“To share a night of recognition with the creative community — especially our partners Center for Creative Education and Lynne Wood and Stephen Blauweiss, documentary producers of “Lost Rondout,” — is a true testament to what we can achieve together,” notes Kevin O’Connor, Chief Executive Officer. “To be recognized for our contribution to the arts community with a nod from County Executive Mike Hein and AMH is fantastic, and we celebrate RUPCO’s high and low-profile work to expand Ulster County’s cultural vitality.”

RUPCO’s higher profile engagement on behalf of the arts community includes:

  • Creative placemaking through historic preservation of the once-vacant curtain-factory-factory-turned Lace Mill, a nationally recognized award-winning effort in community development complete with three gallery spaces, community offerings, and affordable living in 55 apartments with a preference for artists
  • Host site for Kingston Sculpture Biennial in 2015 where nine large-format pieces shared indoor and outdoor space, including “Big Boy” a 15-foot steel rocking horse at The Lace Mill entrance
  • Integrating the arts community with seniors and working families at the intergenerational campus, Woodstock Commons which preferences seven apartments for artists exploring their talent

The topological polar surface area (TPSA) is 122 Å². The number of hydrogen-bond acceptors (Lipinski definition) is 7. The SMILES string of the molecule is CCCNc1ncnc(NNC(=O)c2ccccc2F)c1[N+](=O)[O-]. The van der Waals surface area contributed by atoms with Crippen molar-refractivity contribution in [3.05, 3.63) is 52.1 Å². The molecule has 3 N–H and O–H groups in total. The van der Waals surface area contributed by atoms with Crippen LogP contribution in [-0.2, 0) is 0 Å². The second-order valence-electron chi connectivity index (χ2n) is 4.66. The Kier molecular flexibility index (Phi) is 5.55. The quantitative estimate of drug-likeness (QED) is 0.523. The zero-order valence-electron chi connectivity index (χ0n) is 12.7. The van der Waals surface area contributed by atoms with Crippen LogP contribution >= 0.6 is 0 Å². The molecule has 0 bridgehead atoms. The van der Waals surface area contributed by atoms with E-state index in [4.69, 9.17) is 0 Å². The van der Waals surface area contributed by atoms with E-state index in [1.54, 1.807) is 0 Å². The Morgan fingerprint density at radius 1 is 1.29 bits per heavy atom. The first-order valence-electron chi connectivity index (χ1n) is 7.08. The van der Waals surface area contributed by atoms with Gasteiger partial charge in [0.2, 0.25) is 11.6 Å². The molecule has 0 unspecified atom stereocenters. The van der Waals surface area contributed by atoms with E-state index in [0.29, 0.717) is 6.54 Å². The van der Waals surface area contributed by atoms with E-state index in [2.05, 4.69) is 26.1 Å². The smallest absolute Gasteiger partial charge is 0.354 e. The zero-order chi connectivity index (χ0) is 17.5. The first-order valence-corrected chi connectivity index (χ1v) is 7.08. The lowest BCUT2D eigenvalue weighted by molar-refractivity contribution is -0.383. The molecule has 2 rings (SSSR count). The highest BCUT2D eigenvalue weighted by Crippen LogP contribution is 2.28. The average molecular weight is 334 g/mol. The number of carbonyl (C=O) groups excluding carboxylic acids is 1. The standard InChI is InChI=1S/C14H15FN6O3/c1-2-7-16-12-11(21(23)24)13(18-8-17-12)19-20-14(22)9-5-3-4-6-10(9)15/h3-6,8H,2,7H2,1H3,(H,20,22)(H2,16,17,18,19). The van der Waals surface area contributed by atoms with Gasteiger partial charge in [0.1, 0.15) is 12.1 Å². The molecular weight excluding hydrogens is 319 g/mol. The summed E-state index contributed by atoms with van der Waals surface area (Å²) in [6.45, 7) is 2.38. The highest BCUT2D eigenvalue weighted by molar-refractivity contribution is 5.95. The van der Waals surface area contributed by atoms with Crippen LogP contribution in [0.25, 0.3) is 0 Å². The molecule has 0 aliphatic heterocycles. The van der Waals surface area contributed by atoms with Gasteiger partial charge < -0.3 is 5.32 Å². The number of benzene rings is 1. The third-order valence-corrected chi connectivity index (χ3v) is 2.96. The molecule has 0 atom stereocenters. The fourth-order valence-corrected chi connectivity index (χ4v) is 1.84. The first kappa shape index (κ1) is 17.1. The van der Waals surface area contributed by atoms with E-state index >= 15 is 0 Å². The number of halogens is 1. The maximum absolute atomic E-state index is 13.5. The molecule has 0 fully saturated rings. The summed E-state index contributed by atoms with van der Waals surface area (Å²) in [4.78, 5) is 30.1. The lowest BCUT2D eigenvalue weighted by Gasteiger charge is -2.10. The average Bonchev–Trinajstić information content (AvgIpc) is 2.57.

Some of RUPCO’s lesser know affiliations with the regional cultural exchange include:

  • Hosting the annual Kingston High School Student Exhibit in conjunctions with the Women’s Studio Workshop held each year at The Kirkland
  • Serving as a nonprofit partner/grant partner for individual artists applying to AMH and other artist-work grants
  • Supporting the production of “Lost Rondout: A Story of Urban Removal” as one of its executive producers
  • Spearheading the new construction Energy Square in midtown Kingston and future home of Center for Creative Education and Hudson Valley Tech Meet Up
  • Collaborating with StockadeWorks to bring TV/film sound stages, production studio and training center to The Metro; The Metro will also offer Maker’s Spaces for creative manufacturing, light industry and large-format artistry.

RUPCO is one of nine honorees including:

  • Woodstock Film Festival (Art Organization)
  • Center for Creative Education (Arts in Education)
  • Jane Bloodgood Abrams (Individual Artist)
  • Norm Magnusson (Art in Public Places)
  • Katharine L. McKenna (Patron)
  • Lynn Woods & Stephen Blauweiss for “Lost Rondout: A Story of Urban Removal” (Special Citation)
  • Barbara Bravo (Volunteer)
  • Niaya DeLisi (Student with Exceptional Promise in the Arts)

“We see Kingston’s new economy steeped in The Arts, from manufacturing hard goods used in creating them to establishing new space for creative talents to thrive,” adds O’Connor. “In the process, RUPCO’s vision – to create strong, diverse and vibrant communities with opportunity and a home for everyone – supports the work and homelife of creative people looking to call Kingston ‘Home.'”

Open Letter to the Community

In 2016, RUPCO celebrated its 35th anniversary as a not-for-profit, community development corporation. Led by a volunteer board of directors, our mission is to create homes, support people and improve communities. Our vision is for strong, vibrant and diverse communities with opportunity and a home for everyone.